Pimping Illiteracy - Macleans.ca
 

Pimping Illiteracy


 

PC_090827demers-harper-poignee_8Jacques Boissinot/Canadian Press

Last night, whilst watching the bit about the new senate appointees, the cynicism folded onto itself like ham and American cheese in a Denny’s sandwich, compacting itself into a messy little knot in my sternum where it resided, Denny’s sandwich-like, until I finally managed to hork it onto the page.

It’s not so much that the Harper Conservatives have appointed a whack of unelected senators after years and years of bitching about how no government should ever appoint a whack of unelected senators. It’s not even that in so doing, Harper has yet again forsaken his populist Reform principles of governance; years ago, remember, appointing even one unelected senator was tantamount to accepting Ottawa’s “gold-plated pension plan”. Two decades on, the Conservatives are plenty happy with their pensions, and are as at least as eager as your average Liberal to indulge in the odd orgy of patronage.

No, the real pisser is this: Jacques Demers. Flubby, lovable and illiterate Jacques Demers. A funny thing happened the moment Harper appointed the erstwhile Habs coach and quasi-deity to the red chamber. We heard, at the top of every newscast, the soft-lens story of Demers himself, the former truck driver turned hockey coach who spent much of his life hiding the fact that he couldn’t read. Radio-Canada reported that a Montreal illiteracy help line saw a 300 percent increase in the number of calls in the space of an afternoon. Missing, or at least considerably dulled, was the chatter about the above-mentioned hypocrisy. Also largely MIA: the fact that Quebecers are, along with Albertans, traditionally the most ardent voices for Senate reform in the country–a sentiment for which Harper himself was associated back in his Reform days, and which he was quick to harness when courting Quebec’s favour during the last two elections.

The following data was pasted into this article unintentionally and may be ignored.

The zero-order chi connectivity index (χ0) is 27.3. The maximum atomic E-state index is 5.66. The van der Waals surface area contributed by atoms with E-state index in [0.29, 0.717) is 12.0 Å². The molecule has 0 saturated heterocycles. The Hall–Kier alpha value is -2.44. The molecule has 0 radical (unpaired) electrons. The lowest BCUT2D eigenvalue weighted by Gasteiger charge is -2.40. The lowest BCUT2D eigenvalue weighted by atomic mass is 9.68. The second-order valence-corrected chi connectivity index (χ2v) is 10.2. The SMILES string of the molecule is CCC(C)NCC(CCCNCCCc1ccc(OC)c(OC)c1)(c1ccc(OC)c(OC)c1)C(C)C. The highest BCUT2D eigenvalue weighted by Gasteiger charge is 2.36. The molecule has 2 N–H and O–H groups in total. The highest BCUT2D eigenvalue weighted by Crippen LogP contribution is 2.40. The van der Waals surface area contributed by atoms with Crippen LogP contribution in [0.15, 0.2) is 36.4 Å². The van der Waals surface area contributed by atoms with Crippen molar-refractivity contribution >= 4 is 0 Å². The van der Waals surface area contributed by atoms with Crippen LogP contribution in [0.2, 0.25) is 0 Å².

Finally, as Vincent Marissal points out, Demers is a convenient media heat score who draws the attention away from the blatant nepotism of Harper’s other senate appointees. Namely, Harper’s advisor and campaign organizer Doug Finley; Harper’s former press flak Carolyn Stewart Olsen; Conservative Party president Don Plett; former CPC candidate Claude Carignan. Instead, we hear about lovable coach Demers, and how he cries when he hears of illiterate children. Well played, Prime Minister.


 
Filed under:

Pimping Illiteracy

  1. It’s not to difficult to see why Partriquin wasn’t asked to be a Senator, he is to ignorant!

    • Ignorance is strength!

    • Are you posing one of those logic test questions? If so, please phrase it at follows:

      Patriquin is to ignorant, as Darrell is to _________.

  2. Fine, as long as Harper doesn't start complaining that the Senate is too slow in doings its job. Who's going to pick-up the workload for Demers while he is continuing his good work on Réseau des Sports and covering the Vancouver Olympics?

  3. The qualifications to be a Senator for Harper are obviously no more stringent then making sure you vote for his bills in the Senate:

    "Mr. Demers… was a well-known face among the new crop of senators. He said he will continue working as a hockey analyst and put his mind to his new job.

    “I've just been named a senator here, and I'm going to have to start following [federal politics],” he said in an interview.

  4. The qualifications to be a Senator for Harper are obviously no more stringent then making sure you vote for his bills in the Senate:

    "Mr. Demers… was a well-known face among the new crop of senators. He said he will continue working as a hockey analyst and put his mind to his new job.

    “I've just been named a senator here, and I'm going to have to start following [federal politics],” he said in an interview.